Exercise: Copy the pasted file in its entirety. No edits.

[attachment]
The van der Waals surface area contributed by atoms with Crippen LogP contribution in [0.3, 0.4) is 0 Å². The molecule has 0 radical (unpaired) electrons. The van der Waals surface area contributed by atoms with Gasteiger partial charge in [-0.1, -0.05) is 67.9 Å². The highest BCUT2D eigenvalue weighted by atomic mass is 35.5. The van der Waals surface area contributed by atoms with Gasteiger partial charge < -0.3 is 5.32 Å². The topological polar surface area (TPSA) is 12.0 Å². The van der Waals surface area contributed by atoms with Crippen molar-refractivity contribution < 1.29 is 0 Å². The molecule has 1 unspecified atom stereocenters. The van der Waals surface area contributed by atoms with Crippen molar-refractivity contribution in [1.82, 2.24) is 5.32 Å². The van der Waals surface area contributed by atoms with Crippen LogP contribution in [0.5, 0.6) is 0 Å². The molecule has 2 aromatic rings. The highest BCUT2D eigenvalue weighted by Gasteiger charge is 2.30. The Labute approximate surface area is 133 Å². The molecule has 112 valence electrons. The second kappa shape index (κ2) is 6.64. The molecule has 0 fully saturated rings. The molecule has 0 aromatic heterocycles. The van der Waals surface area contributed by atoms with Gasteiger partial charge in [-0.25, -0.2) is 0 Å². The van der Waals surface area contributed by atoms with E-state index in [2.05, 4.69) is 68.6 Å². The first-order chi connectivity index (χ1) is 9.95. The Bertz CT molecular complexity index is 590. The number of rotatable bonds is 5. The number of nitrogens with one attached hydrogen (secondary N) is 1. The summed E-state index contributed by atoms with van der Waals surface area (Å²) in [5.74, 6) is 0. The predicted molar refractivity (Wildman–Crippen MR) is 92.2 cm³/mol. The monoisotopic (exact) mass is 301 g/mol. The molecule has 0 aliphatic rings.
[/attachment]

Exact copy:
The van der Waals surface area contributed by atoms with Crippen LogP contribution in [0.3, 0.4) is 0 Å². The molecule has 0 radical (unpaired) electrons. The van der Waals surface area contributed by atoms with Gasteiger partial charge in [-0.1, -0.05) is 67.9 Å². The highest BCUT2D eigenvalue weighted by atomic mass is 35.5. The van der Waals surface area contributed by atoms with Gasteiger partial charge < -0.3 is 5.32 Å². The topological polar surface area (TPSA) is 12.0 Å². The van der Waals surface area contributed by atoms with Crippen molar-refractivity contribution < 1.29 is 0 Å². The molecule has 1 unspecified atom stereocenters. The van der Waals surface area contributed by atoms with Crippen molar-refractivity contribution in [1.82, 2.24) is 5.32 Å². The van der Waals surface area contributed by atoms with Crippen LogP contribution in [0.5, 0.6) is 0 Å². The molecule has 2 aromatic rings. The highest BCUT2D eigenvalue weighted by Gasteiger charge is 2.30. The Labute approximate surface area is 133 Å². The molecule has 112 valence electrons. The second kappa shape index (κ2) is 6.64. The molecule has 0 fully saturated rings. The molecule has 0 aromatic heterocycles. The van der Waals surface area contributed by atoms with Gasteiger partial charge in [-0.25, -0.2) is 0 Å². The van der Waals surface area contributed by atoms with E-state index in [2.05, 4.69) is 68.6 Å². The first-order chi connectivity index (χ1) is 9.95. The Bertz CT molecular complexity index is 590. The number of rotatable bonds is 5. The number of nitrogens with one attached hydrogen (secondary N) is 1. The summed E-state index contributed by atoms with van der Waals surface area (Å²) in [5.74, 6) is 0. The predicted molar refractivity (Wildman–Crippen MR) is 92.2 cm³/mol. The monoisotopic (exact) mass is 301 g/mol. The molecule has 0 aliphatic rings.